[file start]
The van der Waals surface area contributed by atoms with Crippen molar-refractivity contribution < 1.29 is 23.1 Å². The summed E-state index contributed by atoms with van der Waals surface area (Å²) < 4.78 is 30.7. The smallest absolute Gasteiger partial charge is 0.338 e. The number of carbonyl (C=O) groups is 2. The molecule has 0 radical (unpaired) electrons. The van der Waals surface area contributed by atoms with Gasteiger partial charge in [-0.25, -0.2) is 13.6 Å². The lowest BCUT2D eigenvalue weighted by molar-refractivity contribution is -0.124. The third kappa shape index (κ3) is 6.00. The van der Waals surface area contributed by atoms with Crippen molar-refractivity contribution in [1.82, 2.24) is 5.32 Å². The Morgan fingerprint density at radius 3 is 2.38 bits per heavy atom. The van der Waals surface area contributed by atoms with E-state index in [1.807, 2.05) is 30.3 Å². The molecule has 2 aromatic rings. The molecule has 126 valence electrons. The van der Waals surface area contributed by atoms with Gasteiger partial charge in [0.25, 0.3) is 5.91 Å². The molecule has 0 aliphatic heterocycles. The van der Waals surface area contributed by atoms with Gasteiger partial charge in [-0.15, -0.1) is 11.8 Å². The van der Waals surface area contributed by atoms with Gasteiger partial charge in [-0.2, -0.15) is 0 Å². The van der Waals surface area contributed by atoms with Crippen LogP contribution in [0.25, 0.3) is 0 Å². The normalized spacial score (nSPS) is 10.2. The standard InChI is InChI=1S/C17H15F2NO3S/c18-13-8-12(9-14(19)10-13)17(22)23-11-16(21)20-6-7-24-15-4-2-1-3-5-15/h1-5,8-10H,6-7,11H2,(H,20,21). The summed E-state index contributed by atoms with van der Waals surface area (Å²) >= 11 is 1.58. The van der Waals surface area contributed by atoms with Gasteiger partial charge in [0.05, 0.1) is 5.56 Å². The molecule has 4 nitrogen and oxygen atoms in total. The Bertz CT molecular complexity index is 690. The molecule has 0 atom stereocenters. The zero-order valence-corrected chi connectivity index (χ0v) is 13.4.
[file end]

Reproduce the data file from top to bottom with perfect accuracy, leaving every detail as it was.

The van der Waals surface area contributed by atoms with Crippen molar-refractivity contribution < 1.29 is 23.1 Å². The summed E-state index contributed by atoms with van der Waals surface area (Å²) < 4.78 is 30.7. The smallest absolute Gasteiger partial charge is 0.338 e. The number of carbonyl (C=O) groups is 2. The molecule has 0 radical (unpaired) electrons. The van der Waals surface area contributed by atoms with Gasteiger partial charge in [-0.25, -0.2) is 13.6 Å². The lowest BCUT2D eigenvalue weighted by molar-refractivity contribution is -0.124. The third kappa shape index (κ3) is 6.00. The van der Waals surface area contributed by atoms with Crippen molar-refractivity contribution in [1.82, 2.24) is 5.32 Å². The Morgan fingerprint density at radius 3 is 2.38 bits per heavy atom. The van der Waals surface area contributed by atoms with E-state index in [1.807, 2.05) is 30.3 Å². The molecule has 2 aromatic rings. The molecule has 126 valence electrons. The van der Waals surface area contributed by atoms with Gasteiger partial charge in [0.25, 0.3) is 5.91 Å². The molecule has 0 aliphatic heterocycles. The van der Waals surface area contributed by atoms with Gasteiger partial charge in [-0.15, -0.1) is 11.8 Å². The van der Waals surface area contributed by atoms with Gasteiger partial charge in [-0.2, -0.15) is 0 Å². The van der Waals surface area contributed by atoms with Crippen LogP contribution in [0.25, 0.3) is 0 Å². The normalized spacial score (nSPS) is 10.2. The standard InChI is InChI=1S/C17H15F2NO3S/c18-13-8-12(9-14(19)10-13)17(22)23-11-16(21)20-6-7-24-15-4-2-1-3-5-15/h1-5,8-10H,6-7,11H2,(H,20,21). The summed E-state index contributed by atoms with van der Waals surface area (Å²) >= 11 is 1.58. The van der Waals surface area contributed by atoms with Gasteiger partial charge in [0.05, 0.1) is 5.56 Å². The molecule has 4 nitrogen and oxygen atoms in total. The Bertz CT molecular complexity index is 690. The molecule has 0 atom stereocenters. The zero-order valence-corrected chi connectivity index (χ0v) is 13.4.